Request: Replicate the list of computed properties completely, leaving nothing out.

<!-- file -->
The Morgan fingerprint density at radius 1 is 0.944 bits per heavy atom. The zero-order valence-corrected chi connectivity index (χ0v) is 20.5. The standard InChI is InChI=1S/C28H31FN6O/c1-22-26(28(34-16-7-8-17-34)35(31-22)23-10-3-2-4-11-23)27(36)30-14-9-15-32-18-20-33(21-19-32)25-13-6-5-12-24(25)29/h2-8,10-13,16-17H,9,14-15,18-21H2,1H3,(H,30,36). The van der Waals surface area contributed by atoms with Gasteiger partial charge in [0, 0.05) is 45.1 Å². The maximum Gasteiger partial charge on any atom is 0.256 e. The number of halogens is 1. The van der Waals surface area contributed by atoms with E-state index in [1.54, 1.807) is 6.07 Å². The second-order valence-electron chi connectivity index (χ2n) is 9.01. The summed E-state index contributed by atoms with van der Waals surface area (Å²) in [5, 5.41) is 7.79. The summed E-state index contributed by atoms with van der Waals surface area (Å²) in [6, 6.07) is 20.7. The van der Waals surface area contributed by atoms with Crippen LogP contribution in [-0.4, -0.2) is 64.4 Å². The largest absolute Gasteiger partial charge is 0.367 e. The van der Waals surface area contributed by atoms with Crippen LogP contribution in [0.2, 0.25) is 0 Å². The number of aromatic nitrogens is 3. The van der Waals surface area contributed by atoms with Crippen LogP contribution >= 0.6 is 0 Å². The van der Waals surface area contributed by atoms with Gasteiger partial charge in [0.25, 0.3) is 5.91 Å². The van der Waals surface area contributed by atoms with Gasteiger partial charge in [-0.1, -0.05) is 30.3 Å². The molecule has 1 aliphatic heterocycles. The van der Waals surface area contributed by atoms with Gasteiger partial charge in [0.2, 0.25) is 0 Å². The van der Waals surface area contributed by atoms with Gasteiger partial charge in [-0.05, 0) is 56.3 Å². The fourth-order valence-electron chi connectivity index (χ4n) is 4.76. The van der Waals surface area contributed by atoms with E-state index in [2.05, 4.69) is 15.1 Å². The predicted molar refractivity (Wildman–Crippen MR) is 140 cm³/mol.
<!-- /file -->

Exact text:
The Morgan fingerprint density at radius 1 is 0.944 bits per heavy atom. The zero-order valence-corrected chi connectivity index (χ0v) is 20.5. The standard InChI is InChI=1S/C28H31FN6O/c1-22-26(28(34-16-7-8-17-34)35(31-22)23-10-3-2-4-11-23)27(36)30-14-9-15-32-18-20-33(21-19-32)25-13-6-5-12-24(25)29/h2-8,10-13,16-17H,9,14-15,18-21H2,1H3,(H,30,36). The van der Waals surface area contributed by atoms with Gasteiger partial charge in [0, 0.05) is 45.1 Å². The maximum Gasteiger partial charge on any atom is 0.256 e. The number of halogens is 1. The van der Waals surface area contributed by atoms with E-state index in [1.54, 1.807) is 6.07 Å². The second-order valence-electron chi connectivity index (χ2n) is 9.01. The summed E-state index contributed by atoms with van der Waals surface area (Å²) in [5, 5.41) is 7.79. The summed E-state index contributed by atoms with van der Waals surface area (Å²) in [6, 6.07) is 20.7. The van der Waals surface area contributed by atoms with Crippen LogP contribution in [-0.4, -0.2) is 64.4 Å². The largest absolute Gasteiger partial charge is 0.367 e. The van der Waals surface area contributed by atoms with Crippen LogP contribution in [0.2, 0.25) is 0 Å². The number of aromatic nitrogens is 3. The van der Waals surface area contributed by atoms with Crippen LogP contribution >= 0.6 is 0 Å². The van der Waals surface area contributed by atoms with Gasteiger partial charge in [0.25, 0.3) is 5.91 Å². The van der Waals surface area contributed by atoms with Gasteiger partial charge in [-0.1, -0.05) is 30.3 Å². The molecule has 1 aliphatic heterocycles. The van der Waals surface area contributed by atoms with Gasteiger partial charge in [0.2, 0.25) is 0 Å². The van der Waals surface area contributed by atoms with Gasteiger partial charge in [-0.05, 0) is 56.3 Å². The fourth-order valence-electron chi connectivity index (χ4n) is 4.76. The van der Waals surface area contributed by atoms with E-state index in [2.05, 4.69) is 15.1 Å². The predicted molar refractivity (Wildman–Crippen MR) is 140 cm³/mol.